Coming from director Mario Van Peebles and Saban Films is the story of a fateful episode in history that happened to the “USS Indianapolis: Men of Courage.”
It is during World War II and in 1945 Captain Charles McVay (Nicolas Cage) is commanding the U.S.S. Indianapolis. After some time dealing with repairs, Capt. McVay is told that his ship and crew would be taking a most important mission. They would be delivering the atomic bomb to the island of Tinian.
During their return trip through the Philippine Sea, the ship is hit by a Japanese torpedo and sunk sending the men into the sea. Trying to get all the surviving men, Capt. McVay finds CPO McWhorter (Tom Sizemore) and more men attempting to get into rafts or anything else left floating.
Almost immediately the men are attacked by sharks circling the men. The air is filled with the sound of pain and the smell of fear. As each day passes the men keep watch for the sharks but quickly the water and food are not enough to go around. Five days of floating in the vast ocean, the men waited for rescue.
From the air, airplane pilot Lt. Gwinn (Thomas Jane) spots them and calls for help, out of the entire crew only 317 would survive. Their agony would not be over as Capt. McVay is called up for court martial. Charging their Captain with “hazarding his ship by failing to zigzag”, even Commander Mochitsura Hashimoto (Yutaka Takeuchi) defends the actions taken.
Nicholas Cage as Captain McVay is a military man who follows orders, including delivering one of the most powerful weapons in history. Once the torpedo sinks the U.S.S. Indianapolis, Cpt. McVay does what he can to keep the men together and find as many more survivors as possible. It is the court martial were Cage gives McVay even more grace as his men stand by him. It is when the “enemy” arrives that both men come to terms with the sadness of war.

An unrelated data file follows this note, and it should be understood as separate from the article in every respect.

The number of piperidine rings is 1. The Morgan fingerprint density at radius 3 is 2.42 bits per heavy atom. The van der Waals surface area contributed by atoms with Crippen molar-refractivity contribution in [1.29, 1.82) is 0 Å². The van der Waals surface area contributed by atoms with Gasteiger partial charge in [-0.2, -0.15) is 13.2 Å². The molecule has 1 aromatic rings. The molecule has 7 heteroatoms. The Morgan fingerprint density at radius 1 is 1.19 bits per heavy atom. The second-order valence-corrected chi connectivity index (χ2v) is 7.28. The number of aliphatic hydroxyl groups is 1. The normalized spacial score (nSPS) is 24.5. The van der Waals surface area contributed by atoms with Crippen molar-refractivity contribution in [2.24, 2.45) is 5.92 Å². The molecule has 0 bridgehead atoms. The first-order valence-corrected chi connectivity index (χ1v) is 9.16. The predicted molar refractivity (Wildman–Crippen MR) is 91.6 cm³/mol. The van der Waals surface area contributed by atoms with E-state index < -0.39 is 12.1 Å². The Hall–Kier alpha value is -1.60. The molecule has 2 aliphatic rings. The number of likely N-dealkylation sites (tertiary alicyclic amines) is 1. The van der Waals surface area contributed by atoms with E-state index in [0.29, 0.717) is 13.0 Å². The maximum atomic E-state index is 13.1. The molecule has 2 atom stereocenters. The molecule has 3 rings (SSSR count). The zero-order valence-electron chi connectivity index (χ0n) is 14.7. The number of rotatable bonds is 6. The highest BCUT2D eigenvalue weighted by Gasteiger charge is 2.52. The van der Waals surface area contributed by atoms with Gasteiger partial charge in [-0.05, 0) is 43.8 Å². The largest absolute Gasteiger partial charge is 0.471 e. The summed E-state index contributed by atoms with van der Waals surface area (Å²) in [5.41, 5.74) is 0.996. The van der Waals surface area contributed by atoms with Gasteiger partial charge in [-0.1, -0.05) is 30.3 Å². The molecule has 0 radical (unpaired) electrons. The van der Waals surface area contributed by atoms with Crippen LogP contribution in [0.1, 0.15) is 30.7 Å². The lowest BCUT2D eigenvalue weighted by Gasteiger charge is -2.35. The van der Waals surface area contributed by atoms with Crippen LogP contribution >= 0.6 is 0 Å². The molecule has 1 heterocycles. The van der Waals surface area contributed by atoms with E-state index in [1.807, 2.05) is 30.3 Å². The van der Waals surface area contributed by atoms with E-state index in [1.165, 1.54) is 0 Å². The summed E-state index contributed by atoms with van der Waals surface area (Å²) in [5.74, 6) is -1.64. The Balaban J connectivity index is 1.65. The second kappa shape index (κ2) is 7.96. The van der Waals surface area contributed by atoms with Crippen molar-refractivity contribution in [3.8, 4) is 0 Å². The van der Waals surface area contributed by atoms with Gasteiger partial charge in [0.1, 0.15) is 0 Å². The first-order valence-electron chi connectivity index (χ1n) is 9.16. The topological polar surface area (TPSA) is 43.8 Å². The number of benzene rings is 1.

Sizemore as McWhorter is what my grandfather would call a ‘salty dog’ who is dedicated to the Captain and the ship. Takeuchi portrays Commander Hashimoto, a man whose story is actually less told than that of Captain McVay’s. When the two come together one final time, it is an important scene. Thomas Jane as Lt. Gwinn brings down his airplane to save as many of the men as possible. It is good to see him back on the screen again.
Other cast includes Matt Lanter as CPO Smitchwick, Tom Sizemore as CPO McWhorter, Judstin Nesbitt as Lindy, Brian Presley as Waxman, Mandela Van Peebles as Theodore, Callard Harris as Lt. Standish, Weronika Rosati as Louise, Emily Tennant as Clara, and James Remar as Admiral Parnel.
Saban Films focuses on talent-driven films that are filled with unique characters that can be found in theatres as well as VOD releases. Saban Films was established by Haim Saban and led by President Bill Bromily. For more of what they have to offer please visit www.sabanfilms.com.
TUBS OF POPCORN: I give “USS Indianapolis: Men of Courage” three and a half tubs of popcorn out of five. What I enjoyed most about the film is that it explained what happened to the ship before the delivery of the bomb and what happened after they men were rescued.
Recently at the San Diego GI Film Festival, it was my honor to meet three survivors of that fateful event. John Wolston, Edgar Harrell, and Al Celaya along with 23 other men are the last survivors of the USS Indianapolis who believe that bringing this story to everyone’s attention is so very important.
John Wolston said, “We took a great ship to sea and lost it, but we survived.” Listening to the story directly from these men gave me a better understanding of what happened historically.
Director Van Peebles takes the extraordinary leap of bringing his vision of the story of the USS Indianapolis and its crew into wider view. I asked many, many people if they knew that this story had more to it than sharks and the ocean and the answer was almost always “no.” “USS Indianapolis: Men of Courage” will take care of that!
In the end — it is based on the true story of survival!